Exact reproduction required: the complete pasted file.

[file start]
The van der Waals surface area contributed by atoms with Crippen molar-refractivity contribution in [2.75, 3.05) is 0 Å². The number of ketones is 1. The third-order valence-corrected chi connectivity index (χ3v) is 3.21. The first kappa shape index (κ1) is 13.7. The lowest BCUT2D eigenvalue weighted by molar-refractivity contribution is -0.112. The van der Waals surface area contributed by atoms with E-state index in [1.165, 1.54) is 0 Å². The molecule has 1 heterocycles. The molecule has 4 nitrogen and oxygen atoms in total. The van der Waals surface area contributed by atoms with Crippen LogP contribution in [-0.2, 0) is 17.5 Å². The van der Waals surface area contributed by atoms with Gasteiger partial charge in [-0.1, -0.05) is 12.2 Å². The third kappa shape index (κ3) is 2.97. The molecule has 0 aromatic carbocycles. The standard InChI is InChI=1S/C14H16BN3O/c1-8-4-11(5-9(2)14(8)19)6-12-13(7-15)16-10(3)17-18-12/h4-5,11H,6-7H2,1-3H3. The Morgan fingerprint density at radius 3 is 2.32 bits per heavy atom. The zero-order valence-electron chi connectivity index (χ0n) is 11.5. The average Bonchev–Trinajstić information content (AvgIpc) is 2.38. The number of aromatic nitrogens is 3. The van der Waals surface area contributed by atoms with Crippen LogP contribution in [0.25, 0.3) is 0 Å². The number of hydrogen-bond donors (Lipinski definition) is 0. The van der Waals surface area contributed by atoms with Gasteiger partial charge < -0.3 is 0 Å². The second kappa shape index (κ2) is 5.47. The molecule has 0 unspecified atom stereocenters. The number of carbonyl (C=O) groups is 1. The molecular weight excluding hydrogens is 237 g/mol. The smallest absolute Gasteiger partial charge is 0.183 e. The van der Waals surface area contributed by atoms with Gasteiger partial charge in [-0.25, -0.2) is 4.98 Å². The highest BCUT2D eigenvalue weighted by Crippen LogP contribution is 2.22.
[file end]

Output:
The van der Waals surface area contributed by atoms with Crippen molar-refractivity contribution in [2.75, 3.05) is 0 Å². The number of ketones is 1. The third-order valence-corrected chi connectivity index (χ3v) is 3.21. The first kappa shape index (κ1) is 13.7. The lowest BCUT2D eigenvalue weighted by molar-refractivity contribution is -0.112. The van der Waals surface area contributed by atoms with E-state index in [1.165, 1.54) is 0 Å². The molecule has 1 heterocycles. The molecule has 4 nitrogen and oxygen atoms in total. The van der Waals surface area contributed by atoms with Crippen LogP contribution in [-0.2, 0) is 17.5 Å². The van der Waals surface area contributed by atoms with Gasteiger partial charge in [-0.1, -0.05) is 12.2 Å². The third kappa shape index (κ3) is 2.97. The molecule has 0 aromatic carbocycles. The standard InChI is InChI=1S/C14H16BN3O/c1-8-4-11(5-9(2)14(8)19)6-12-13(7-15)16-10(3)17-18-12/h4-5,11H,6-7H2,1-3H3. The Morgan fingerprint density at radius 3 is 2.32 bits per heavy atom. The zero-order valence-electron chi connectivity index (χ0n) is 11.5. The average Bonchev–Trinajstić information content (AvgIpc) is 2.38. The number of aromatic nitrogens is 3. The van der Waals surface area contributed by atoms with Crippen LogP contribution in [0.25, 0.3) is 0 Å². The number of hydrogen-bond donors (Lipinski definition) is 0. The van der Waals surface area contributed by atoms with Gasteiger partial charge < -0.3 is 0 Å². The second kappa shape index (κ2) is 5.47. The molecule has 0 unspecified atom stereocenters. The number of carbonyl (C=O) groups is 1. The molecular weight excluding hydrogens is 237 g/mol. The smallest absolute Gasteiger partial charge is 0.183 e. The van der Waals surface area contributed by atoms with Gasteiger partial charge in [-0.25, -0.2) is 4.98 Å². The highest BCUT2D eigenvalue weighted by Crippen LogP contribution is 2.22.